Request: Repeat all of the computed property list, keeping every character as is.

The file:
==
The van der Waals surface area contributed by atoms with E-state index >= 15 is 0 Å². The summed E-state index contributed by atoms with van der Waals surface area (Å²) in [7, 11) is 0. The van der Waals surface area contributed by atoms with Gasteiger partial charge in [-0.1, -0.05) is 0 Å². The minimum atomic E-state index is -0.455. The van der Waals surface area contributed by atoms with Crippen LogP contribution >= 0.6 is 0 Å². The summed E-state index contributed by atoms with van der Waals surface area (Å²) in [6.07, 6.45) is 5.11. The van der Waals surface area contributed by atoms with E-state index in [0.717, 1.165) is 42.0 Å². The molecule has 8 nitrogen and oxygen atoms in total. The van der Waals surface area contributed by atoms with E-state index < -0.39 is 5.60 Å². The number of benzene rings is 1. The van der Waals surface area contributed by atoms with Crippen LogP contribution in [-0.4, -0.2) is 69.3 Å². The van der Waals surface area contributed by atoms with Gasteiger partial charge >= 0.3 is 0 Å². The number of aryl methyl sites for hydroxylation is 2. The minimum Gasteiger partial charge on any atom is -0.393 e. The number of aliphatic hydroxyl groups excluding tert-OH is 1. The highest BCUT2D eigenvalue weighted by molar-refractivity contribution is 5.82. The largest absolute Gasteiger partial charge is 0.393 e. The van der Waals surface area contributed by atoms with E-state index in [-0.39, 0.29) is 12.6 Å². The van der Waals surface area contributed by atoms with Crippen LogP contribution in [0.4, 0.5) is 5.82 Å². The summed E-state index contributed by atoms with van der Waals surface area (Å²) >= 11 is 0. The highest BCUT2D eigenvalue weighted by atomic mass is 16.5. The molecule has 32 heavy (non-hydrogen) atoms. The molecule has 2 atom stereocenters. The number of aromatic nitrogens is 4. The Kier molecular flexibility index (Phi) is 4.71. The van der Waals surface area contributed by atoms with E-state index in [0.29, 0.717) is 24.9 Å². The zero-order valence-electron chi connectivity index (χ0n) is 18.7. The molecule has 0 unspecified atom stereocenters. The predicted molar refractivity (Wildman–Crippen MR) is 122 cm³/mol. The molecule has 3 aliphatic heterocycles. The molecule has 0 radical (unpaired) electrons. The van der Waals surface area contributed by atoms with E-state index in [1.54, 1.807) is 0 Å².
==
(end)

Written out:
The van der Waals surface area contributed by atoms with E-state index >= 15 is 0 Å². The summed E-state index contributed by atoms with van der Waals surface area (Å²) in [7, 11) is 0. The van der Waals surface area contributed by atoms with Gasteiger partial charge in [-0.1, -0.05) is 0 Å². The minimum atomic E-state index is -0.455. The van der Waals surface area contributed by atoms with Crippen LogP contribution >= 0.6 is 0 Å². The summed E-state index contributed by atoms with van der Waals surface area (Å²) in [6.07, 6.45) is 5.11. The van der Waals surface area contributed by atoms with E-state index in [0.717, 1.165) is 42.0 Å². The molecule has 8 nitrogen and oxygen atoms in total. The van der Waals surface area contributed by atoms with E-state index < -0.39 is 5.60 Å². The number of benzene rings is 1. The van der Waals surface area contributed by atoms with Crippen LogP contribution in [-0.4, -0.2) is 69.3 Å². The van der Waals surface area contributed by atoms with Gasteiger partial charge >= 0.3 is 0 Å². The number of aryl methyl sites for hydroxylation is 2. The minimum Gasteiger partial charge on any atom is -0.393 e. The number of aliphatic hydroxyl groups excluding tert-OH is 1. The highest BCUT2D eigenvalue weighted by molar-refractivity contribution is 5.82. The largest absolute Gasteiger partial charge is 0.393 e. The van der Waals surface area contributed by atoms with E-state index in [-0.39, 0.29) is 12.6 Å². The van der Waals surface area contributed by atoms with Crippen LogP contribution in [0.4, 0.5) is 5.82 Å². The summed E-state index contributed by atoms with van der Waals surface area (Å²) >= 11 is 0. The highest BCUT2D eigenvalue weighted by atomic mass is 16.5. The molecule has 32 heavy (non-hydrogen) atoms. The molecule has 2 atom stereocenters. The number of aromatic nitrogens is 4. The Kier molecular flexibility index (Phi) is 4.71. The van der Waals surface area contributed by atoms with E-state index in [0.29, 0.717) is 24.9 Å². The zero-order valence-electron chi connectivity index (χ0n) is 18.7. The molecule has 0 unspecified atom stereocenters. The predicted molar refractivity (Wildman–Crippen MR) is 122 cm³/mol. The molecule has 3 aliphatic heterocycles. The molecule has 0 radical (unpaired) electrons. The van der Waals surface area contributed by atoms with E-state index in [1.54, 1.807) is 0 Å².